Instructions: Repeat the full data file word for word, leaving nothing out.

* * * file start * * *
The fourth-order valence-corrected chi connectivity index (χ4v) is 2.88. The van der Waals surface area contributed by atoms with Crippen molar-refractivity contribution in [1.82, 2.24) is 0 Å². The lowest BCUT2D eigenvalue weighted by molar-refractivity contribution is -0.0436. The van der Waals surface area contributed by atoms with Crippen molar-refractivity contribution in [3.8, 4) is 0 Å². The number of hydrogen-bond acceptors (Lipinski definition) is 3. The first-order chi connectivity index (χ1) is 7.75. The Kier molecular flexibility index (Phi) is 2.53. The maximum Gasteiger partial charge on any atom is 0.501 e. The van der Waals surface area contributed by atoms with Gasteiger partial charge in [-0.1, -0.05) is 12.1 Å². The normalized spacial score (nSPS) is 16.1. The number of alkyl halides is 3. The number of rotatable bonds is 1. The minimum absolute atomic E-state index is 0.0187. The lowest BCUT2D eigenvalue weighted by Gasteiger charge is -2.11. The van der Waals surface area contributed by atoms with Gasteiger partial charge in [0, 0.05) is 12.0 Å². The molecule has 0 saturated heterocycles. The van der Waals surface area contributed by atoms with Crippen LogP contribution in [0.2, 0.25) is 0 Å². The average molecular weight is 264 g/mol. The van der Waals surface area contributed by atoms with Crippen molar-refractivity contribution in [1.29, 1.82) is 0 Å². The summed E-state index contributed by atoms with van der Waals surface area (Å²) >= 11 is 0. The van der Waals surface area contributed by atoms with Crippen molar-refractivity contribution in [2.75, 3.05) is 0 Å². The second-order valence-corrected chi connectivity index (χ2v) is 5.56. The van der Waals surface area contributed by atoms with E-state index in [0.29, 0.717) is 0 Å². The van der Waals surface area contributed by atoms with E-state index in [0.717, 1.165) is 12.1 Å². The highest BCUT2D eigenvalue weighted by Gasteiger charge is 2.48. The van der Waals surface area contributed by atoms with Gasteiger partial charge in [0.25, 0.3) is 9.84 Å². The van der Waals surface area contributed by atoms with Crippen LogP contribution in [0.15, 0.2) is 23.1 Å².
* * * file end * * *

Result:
The fourth-order valence-corrected chi connectivity index (χ4v) is 2.88. The van der Waals surface area contributed by atoms with Crippen molar-refractivity contribution in [1.82, 2.24) is 0 Å². The lowest BCUT2D eigenvalue weighted by molar-refractivity contribution is -0.0436. The van der Waals surface area contributed by atoms with Crippen molar-refractivity contribution in [3.8, 4) is 0 Å². The number of hydrogen-bond acceptors (Lipinski definition) is 3. The first-order chi connectivity index (χ1) is 7.75. The Kier molecular flexibility index (Phi) is 2.53. The maximum Gasteiger partial charge on any atom is 0.501 e. The van der Waals surface area contributed by atoms with Gasteiger partial charge in [-0.1, -0.05) is 12.1 Å². The normalized spacial score (nSPS) is 16.1. The number of alkyl halides is 3. The number of rotatable bonds is 1. The minimum absolute atomic E-state index is 0.0187. The lowest BCUT2D eigenvalue weighted by Gasteiger charge is -2.11. The van der Waals surface area contributed by atoms with Gasteiger partial charge in [0, 0.05) is 12.0 Å². The molecule has 0 saturated heterocycles. The van der Waals surface area contributed by atoms with Crippen LogP contribution in [0.2, 0.25) is 0 Å². The average molecular weight is 264 g/mol. The van der Waals surface area contributed by atoms with Crippen molar-refractivity contribution in [1.29, 1.82) is 0 Å². The summed E-state index contributed by atoms with van der Waals surface area (Å²) >= 11 is 0. The van der Waals surface area contributed by atoms with Crippen molar-refractivity contribution in [2.75, 3.05) is 0 Å². The second-order valence-corrected chi connectivity index (χ2v) is 5.56. The van der Waals surface area contributed by atoms with E-state index in [0.29, 0.717) is 0 Å². The van der Waals surface area contributed by atoms with E-state index in [0.717, 1.165) is 12.1 Å². The highest BCUT2D eigenvalue weighted by Gasteiger charge is 2.48. The van der Waals surface area contributed by atoms with Gasteiger partial charge in [0.25, 0.3) is 9.84 Å². The van der Waals surface area contributed by atoms with Crippen LogP contribution in [0.15, 0.2) is 23.1 Å².